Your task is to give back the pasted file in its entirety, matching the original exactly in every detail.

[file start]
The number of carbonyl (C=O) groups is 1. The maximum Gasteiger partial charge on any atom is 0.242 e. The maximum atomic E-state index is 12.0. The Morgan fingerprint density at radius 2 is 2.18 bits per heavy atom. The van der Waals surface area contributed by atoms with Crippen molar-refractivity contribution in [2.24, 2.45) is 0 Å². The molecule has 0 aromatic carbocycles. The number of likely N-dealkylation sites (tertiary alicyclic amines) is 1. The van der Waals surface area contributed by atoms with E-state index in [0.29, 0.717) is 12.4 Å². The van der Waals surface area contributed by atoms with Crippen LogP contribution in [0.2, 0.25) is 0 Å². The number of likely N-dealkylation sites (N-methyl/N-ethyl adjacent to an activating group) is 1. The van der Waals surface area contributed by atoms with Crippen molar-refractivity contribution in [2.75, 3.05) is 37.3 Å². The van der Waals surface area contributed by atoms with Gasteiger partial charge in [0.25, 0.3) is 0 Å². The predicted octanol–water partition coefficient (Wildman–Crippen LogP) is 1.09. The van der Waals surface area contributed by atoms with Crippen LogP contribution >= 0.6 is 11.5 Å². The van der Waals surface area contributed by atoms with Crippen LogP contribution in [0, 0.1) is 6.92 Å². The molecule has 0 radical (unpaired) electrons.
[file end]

The number of carbonyl (C=O) groups is 1. The maximum Gasteiger partial charge on any atom is 0.242 e. The maximum atomic E-state index is 12.0. The Morgan fingerprint density at radius 2 is 2.18 bits per heavy atom. The van der Waals surface area contributed by atoms with Crippen molar-refractivity contribution in [2.24, 2.45) is 0 Å². The molecule has 0 aromatic carbocycles. The number of likely N-dealkylation sites (tertiary alicyclic amines) is 1. The van der Waals surface area contributed by atoms with E-state index in [0.29, 0.717) is 12.4 Å². The van der Waals surface area contributed by atoms with Crippen LogP contribution in [0.2, 0.25) is 0 Å². The number of likely N-dealkylation sites (N-methyl/N-ethyl adjacent to an activating group) is 1. The van der Waals surface area contributed by atoms with Crippen molar-refractivity contribution in [2.75, 3.05) is 37.3 Å². The van der Waals surface area contributed by atoms with Gasteiger partial charge in [0.25, 0.3) is 0 Å². The predicted octanol–water partition coefficient (Wildman–Crippen LogP) is 1.09. The van der Waals surface area contributed by atoms with Crippen LogP contribution >= 0.6 is 11.5 Å². The van der Waals surface area contributed by atoms with Crippen LogP contribution in [0, 0.1) is 6.92 Å². The molecule has 0 radical (unpaired) electrons.